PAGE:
I somehow made it through the '90s, the '00s, and nearly half of the '10s without reading The Bridges of Madison County. Nor have I seen the 1995 film of the same name, despite an abiding passion for all things Streep. I must confess, however, that I was prejudiced against the musical, based on an admittedly second-hand impression of the original property. Treacly, I thought. Replete with soppy sentimentality.
Whether that impression is fair or no, I can tell you one thing about the musical The Bridges of Madison County: I frickin' loved it. So much so that I went back and saw it a second time just to savor once more in the soaring music, the sensitive staging, the simple yet nuanced storytelling, and the restrained yet heartrending performances.
The ravishing score is by Jason Robert Brown, both music and lyrics, and the smart and economical book is by Marsha Norman. Both deserve commendation for taking a piece that could very easily have come off as precious, or melodramatic, and infused it with believable characters, palpable drama, and a strong sense of build throughout.
For the uninitiated, Bridges is essentially about a four-day love affair between an Iowa housewife, an émigré from Italy after World War II, and an itinerant magazine photographer. Composer/lyricist Brown has crafted one of his finest scores to date. There are few folks currently working who can shape an effective character number like JRB. He somehow manages to create lyrics that are plain, honest and idiomatic, while assiduously avoiding cliché. It's really quite a feat. (Brown's The Last Five Years is further testament to this skill)
Brown also makes deft use of harmonization and orchestration to complement this firm sense of character. Francesca, the housewife, gets a wonderfully expansive opening number describing her journey to America, while the underscoring evokes both the classical, arpeggiated feel of her Italian heritage, and forward drive of the cello accompaniment that draws her ineluctably toward her future.
Meanwhile, Brown gives Robert Kincaid, Francesca's lover, a rambling musical feel that evokes the peripatetic nature of the character and his profession. As the story progresses, the music of these characters comes closer and closer, all while maintaining an undercurrent of foreboding and missed opportunity. As I sat listening to the score, I kept jotting down adjectives: supple, ravishing, captivating, thrilling. Brown has, in my humble opinion, crafted one of the most beautiful scores I've heard in years. Decades, even.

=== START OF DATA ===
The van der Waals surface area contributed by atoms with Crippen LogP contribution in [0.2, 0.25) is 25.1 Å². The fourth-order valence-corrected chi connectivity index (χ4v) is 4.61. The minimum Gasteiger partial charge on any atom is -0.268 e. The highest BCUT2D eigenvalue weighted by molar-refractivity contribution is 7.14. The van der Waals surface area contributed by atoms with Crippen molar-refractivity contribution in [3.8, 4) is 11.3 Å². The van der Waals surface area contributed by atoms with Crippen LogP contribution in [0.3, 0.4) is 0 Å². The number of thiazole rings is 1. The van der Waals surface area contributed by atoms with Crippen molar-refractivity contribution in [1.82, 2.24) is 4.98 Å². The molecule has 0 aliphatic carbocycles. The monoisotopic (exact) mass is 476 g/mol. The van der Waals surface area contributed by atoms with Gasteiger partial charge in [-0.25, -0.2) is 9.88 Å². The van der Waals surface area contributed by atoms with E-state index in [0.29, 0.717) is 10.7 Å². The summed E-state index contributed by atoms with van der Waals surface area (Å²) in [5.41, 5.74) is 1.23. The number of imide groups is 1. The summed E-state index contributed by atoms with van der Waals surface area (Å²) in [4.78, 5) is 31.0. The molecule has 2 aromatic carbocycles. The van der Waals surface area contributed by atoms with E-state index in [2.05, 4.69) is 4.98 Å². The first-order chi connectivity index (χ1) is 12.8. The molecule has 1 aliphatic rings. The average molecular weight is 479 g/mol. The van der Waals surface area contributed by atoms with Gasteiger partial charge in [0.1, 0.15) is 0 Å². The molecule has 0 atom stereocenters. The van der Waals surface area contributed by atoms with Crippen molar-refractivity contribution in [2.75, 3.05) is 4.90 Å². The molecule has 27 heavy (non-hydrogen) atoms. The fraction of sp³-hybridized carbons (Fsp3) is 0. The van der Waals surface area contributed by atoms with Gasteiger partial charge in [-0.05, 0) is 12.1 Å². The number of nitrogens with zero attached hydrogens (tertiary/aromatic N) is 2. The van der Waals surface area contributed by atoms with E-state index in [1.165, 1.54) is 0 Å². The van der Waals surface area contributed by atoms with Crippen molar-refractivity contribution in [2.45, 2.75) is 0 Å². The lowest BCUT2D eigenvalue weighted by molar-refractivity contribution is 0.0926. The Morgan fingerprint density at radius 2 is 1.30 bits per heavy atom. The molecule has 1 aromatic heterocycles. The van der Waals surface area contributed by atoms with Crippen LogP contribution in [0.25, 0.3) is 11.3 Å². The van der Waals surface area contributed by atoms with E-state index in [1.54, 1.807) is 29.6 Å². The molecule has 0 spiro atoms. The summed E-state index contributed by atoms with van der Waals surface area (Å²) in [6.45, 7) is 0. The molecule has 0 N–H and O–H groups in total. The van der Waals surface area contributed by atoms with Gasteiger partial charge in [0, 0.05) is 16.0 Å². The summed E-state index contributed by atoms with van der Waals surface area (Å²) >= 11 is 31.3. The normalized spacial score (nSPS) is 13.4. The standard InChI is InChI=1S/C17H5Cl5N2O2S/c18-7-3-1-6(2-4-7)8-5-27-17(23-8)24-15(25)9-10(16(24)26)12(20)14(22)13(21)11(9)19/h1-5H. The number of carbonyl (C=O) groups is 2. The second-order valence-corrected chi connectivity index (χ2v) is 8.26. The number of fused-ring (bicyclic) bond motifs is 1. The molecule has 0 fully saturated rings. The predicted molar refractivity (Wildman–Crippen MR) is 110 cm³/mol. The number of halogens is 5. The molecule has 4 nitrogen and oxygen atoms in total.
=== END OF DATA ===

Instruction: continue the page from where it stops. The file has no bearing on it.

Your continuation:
What's more, Brown and Norman have worked in tandem to create songs for the supporting characters that do far more than give the rest of the the cast a chance to shine. Kincaid's erstwhile wife, a would-be singer/songwriter, gets a gorgeous diegetic number ("Another Life") that she sings as Kincaid reveals his past to Franscesca. The show is full of these moments, both nuanced and efficient: Francesca's next-door neighbor, Marge, performs a song ("Get Closer") that is supposed to be on the radio. The song that not only provides commentary on the developing relationship between Francesca and Robert, but also reflects Marge's warmth as Francesca's confidante.
One of the main attractions of this production is, of course, the cast. The talented and protean Kelli O'Hara plays Francesca, opposite a smoldering Steven Pasquale as Robert Kincaid. The always reliable Hunter Foster plays Bud, Francesca's husband, and the delightful Cass Morgan plays Marge. Almost all of the players (with a few unfortunate exceptions in the supporting cast) bring not only humanity but also restraint to their performances. Although the show is really about Francesca and Robert, the creators have taken great care to give everyone a backstory, perhaps just a tad too much in the the case of Bud.
Director Bartlett Sher coaxes layered, honest performances from this talented crew, while providing fluid staging that provides continual flow between multiple locations, as well as the past and the present. The show is deliberately paced, but is never lagging, never static, always with a sense of purpose and forward motion. Some of the applause breaks felt unnecessary, as the story could benefit from a more slightly more seamless presentation. The epilogue felt a tad protracted, but eventually the piece builds to a ravishing final moment that is as simple as it is devastating.
In short, I urge you all to rush at your earliest opportunity to the Gerald Schoenfeld Theatre to experience this exquisite show -- which, by the look of the show's grosses, may not be around that much longer. Hopefully, business will pick up for Bridges, because it really deserves a chance to run.